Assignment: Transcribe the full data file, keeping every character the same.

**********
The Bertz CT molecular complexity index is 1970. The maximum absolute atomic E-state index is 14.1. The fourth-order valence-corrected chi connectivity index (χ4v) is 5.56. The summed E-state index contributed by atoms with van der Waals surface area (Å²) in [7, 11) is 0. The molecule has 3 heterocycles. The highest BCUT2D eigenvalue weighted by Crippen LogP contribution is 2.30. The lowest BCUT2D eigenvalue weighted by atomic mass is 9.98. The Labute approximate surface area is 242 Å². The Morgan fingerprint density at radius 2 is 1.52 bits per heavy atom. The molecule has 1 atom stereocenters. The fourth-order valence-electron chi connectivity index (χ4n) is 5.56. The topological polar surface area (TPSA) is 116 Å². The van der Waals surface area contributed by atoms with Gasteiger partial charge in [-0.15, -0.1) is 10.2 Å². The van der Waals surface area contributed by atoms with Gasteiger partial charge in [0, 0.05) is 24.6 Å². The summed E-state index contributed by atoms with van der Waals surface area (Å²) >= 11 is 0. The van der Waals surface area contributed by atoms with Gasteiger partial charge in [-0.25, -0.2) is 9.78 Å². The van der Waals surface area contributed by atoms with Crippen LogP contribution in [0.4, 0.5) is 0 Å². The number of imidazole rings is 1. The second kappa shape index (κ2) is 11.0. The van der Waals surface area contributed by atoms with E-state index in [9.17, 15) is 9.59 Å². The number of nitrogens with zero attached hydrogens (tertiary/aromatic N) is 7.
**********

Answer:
The Bertz CT molecular complexity index is 1970. The maximum absolute atomic E-state index is 14.1. The fourth-order valence-corrected chi connectivity index (χ4v) is 5.56. The summed E-state index contributed by atoms with van der Waals surface area (Å²) in [7, 11) is 0. The molecule has 3 heterocycles. The highest BCUT2D eigenvalue weighted by Crippen LogP contribution is 2.30. The lowest BCUT2D eigenvalue weighted by atomic mass is 9.98. The Labute approximate surface area is 242 Å². The Morgan fingerprint density at radius 2 is 1.52 bits per heavy atom. The molecule has 1 atom stereocenters. The fourth-order valence-electron chi connectivity index (χ4n) is 5.56. The topological polar surface area (TPSA) is 116 Å². The van der Waals surface area contributed by atoms with Gasteiger partial charge in [-0.15, -0.1) is 10.2 Å². The van der Waals surface area contributed by atoms with Gasteiger partial charge in [0, 0.05) is 24.6 Å². The summed E-state index contributed by atoms with van der Waals surface area (Å²) >= 11 is 0. The van der Waals surface area contributed by atoms with Gasteiger partial charge in [-0.25, -0.2) is 9.78 Å². The van der Waals surface area contributed by atoms with Crippen LogP contribution in [0.4, 0.5) is 0 Å². The number of imidazole rings is 1. The second kappa shape index (κ2) is 11.0. The van der Waals surface area contributed by atoms with E-state index in [9.17, 15) is 9.59 Å². The number of nitrogens with zero attached hydrogens (tertiary/aromatic N) is 7.